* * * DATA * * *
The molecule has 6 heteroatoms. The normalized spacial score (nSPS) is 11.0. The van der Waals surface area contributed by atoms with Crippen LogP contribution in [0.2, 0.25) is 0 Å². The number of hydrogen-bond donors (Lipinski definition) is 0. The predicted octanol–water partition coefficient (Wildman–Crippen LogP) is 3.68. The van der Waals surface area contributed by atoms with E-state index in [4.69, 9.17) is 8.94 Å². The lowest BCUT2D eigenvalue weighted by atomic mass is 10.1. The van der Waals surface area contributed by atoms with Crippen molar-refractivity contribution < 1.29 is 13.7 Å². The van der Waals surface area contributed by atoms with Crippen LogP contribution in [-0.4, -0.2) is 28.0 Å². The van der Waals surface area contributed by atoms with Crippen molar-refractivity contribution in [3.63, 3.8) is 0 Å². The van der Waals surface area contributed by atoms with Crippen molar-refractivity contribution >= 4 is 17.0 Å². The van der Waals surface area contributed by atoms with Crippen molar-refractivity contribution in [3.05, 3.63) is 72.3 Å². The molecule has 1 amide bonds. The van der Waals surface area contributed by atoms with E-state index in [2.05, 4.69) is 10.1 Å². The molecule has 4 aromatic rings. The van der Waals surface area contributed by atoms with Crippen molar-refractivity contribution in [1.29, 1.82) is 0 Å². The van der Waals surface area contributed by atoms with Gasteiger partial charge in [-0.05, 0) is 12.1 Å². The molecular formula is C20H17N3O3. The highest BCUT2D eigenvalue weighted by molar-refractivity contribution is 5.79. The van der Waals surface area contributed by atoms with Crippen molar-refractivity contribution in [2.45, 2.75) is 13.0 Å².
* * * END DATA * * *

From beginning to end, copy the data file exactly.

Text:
The molecule has 6 heteroatoms. The normalized spacial score (nSPS) is 11.0. The van der Waals surface area contributed by atoms with Crippen LogP contribution in [0.2, 0.25) is 0 Å². The number of hydrogen-bond donors (Lipinski definition) is 0. The predicted octanol–water partition coefficient (Wildman–Crippen LogP) is 3.68. The van der Waals surface area contributed by atoms with E-state index in [4.69, 9.17) is 8.94 Å². The lowest BCUT2D eigenvalue weighted by atomic mass is 10.1. The van der Waals surface area contributed by atoms with Crippen molar-refractivity contribution < 1.29 is 13.7 Å². The van der Waals surface area contributed by atoms with Crippen LogP contribution in [-0.4, -0.2) is 28.0 Å². The van der Waals surface area contributed by atoms with Crippen molar-refractivity contribution in [3.63, 3.8) is 0 Å². The van der Waals surface area contributed by atoms with Crippen molar-refractivity contribution >= 4 is 17.0 Å². The van der Waals surface area contributed by atoms with Crippen molar-refractivity contribution in [3.05, 3.63) is 72.3 Å². The molecule has 1 amide bonds. The van der Waals surface area contributed by atoms with E-state index in [2.05, 4.69) is 10.1 Å². The molecule has 4 aromatic rings. The van der Waals surface area contributed by atoms with Crippen molar-refractivity contribution in [1.29, 1.82) is 0 Å². The van der Waals surface area contributed by atoms with Gasteiger partial charge in [-0.05, 0) is 12.1 Å². The molecular formula is C20H17N3O3. The highest BCUT2D eigenvalue weighted by molar-refractivity contribution is 5.79. The van der Waals surface area contributed by atoms with Crippen molar-refractivity contribution in [2.45, 2.75) is 13.0 Å².